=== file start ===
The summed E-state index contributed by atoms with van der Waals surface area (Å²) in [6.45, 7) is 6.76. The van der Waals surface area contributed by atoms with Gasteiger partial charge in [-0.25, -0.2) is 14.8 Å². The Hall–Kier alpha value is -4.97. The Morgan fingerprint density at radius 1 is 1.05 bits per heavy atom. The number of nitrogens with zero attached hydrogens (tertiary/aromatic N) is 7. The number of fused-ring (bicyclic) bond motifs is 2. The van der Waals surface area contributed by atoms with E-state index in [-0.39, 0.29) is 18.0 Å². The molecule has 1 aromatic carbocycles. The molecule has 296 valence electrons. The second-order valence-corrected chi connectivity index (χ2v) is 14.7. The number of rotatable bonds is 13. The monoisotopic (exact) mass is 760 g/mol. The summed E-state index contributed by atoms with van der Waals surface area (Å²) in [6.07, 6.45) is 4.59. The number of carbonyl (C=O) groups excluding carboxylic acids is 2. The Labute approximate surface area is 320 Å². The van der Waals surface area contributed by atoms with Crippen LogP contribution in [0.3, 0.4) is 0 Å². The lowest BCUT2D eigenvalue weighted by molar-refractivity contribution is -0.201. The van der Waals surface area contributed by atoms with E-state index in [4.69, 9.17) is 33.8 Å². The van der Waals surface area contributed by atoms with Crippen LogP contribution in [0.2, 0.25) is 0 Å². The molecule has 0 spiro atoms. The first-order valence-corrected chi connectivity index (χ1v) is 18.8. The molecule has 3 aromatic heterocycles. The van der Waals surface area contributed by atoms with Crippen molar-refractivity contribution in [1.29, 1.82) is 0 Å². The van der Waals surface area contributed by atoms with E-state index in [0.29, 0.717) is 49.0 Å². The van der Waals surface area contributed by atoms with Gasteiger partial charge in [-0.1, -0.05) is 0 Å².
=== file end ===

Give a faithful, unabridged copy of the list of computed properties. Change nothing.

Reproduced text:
The summed E-state index contributed by atoms with van der Waals surface area (Å²) in [6.45, 7) is 6.76. The van der Waals surface area contributed by atoms with Gasteiger partial charge in [-0.25, -0.2) is 14.8 Å². The Hall–Kier alpha value is -4.97. The Morgan fingerprint density at radius 1 is 1.05 bits per heavy atom. The number of nitrogens with zero attached hydrogens (tertiary/aromatic N) is 7. The number of fused-ring (bicyclic) bond motifs is 2. The van der Waals surface area contributed by atoms with E-state index in [-0.39, 0.29) is 18.0 Å². The molecule has 1 aromatic carbocycles. The molecule has 296 valence electrons. The second-order valence-corrected chi connectivity index (χ2v) is 14.7. The number of rotatable bonds is 13. The monoisotopic (exact) mass is 760 g/mol. The summed E-state index contributed by atoms with van der Waals surface area (Å²) in [6.07, 6.45) is 4.59. The number of carbonyl (C=O) groups excluding carboxylic acids is 2. The Labute approximate surface area is 320 Å². The van der Waals surface area contributed by atoms with Crippen LogP contribution in [0.3, 0.4) is 0 Å². The lowest BCUT2D eigenvalue weighted by molar-refractivity contribution is -0.201. The van der Waals surface area contributed by atoms with E-state index in [4.69, 9.17) is 33.8 Å². The van der Waals surface area contributed by atoms with Crippen LogP contribution in [0.2, 0.25) is 0 Å². The molecule has 0 spiro atoms. The first-order valence-corrected chi connectivity index (χ1v) is 18.8. The molecule has 3 aromatic heterocycles. The van der Waals surface area contributed by atoms with Crippen molar-refractivity contribution in [1.29, 1.82) is 0 Å². The van der Waals surface area contributed by atoms with E-state index in [0.29, 0.717) is 49.0 Å². The van der Waals surface area contributed by atoms with Gasteiger partial charge in [-0.1, -0.05) is 0 Å².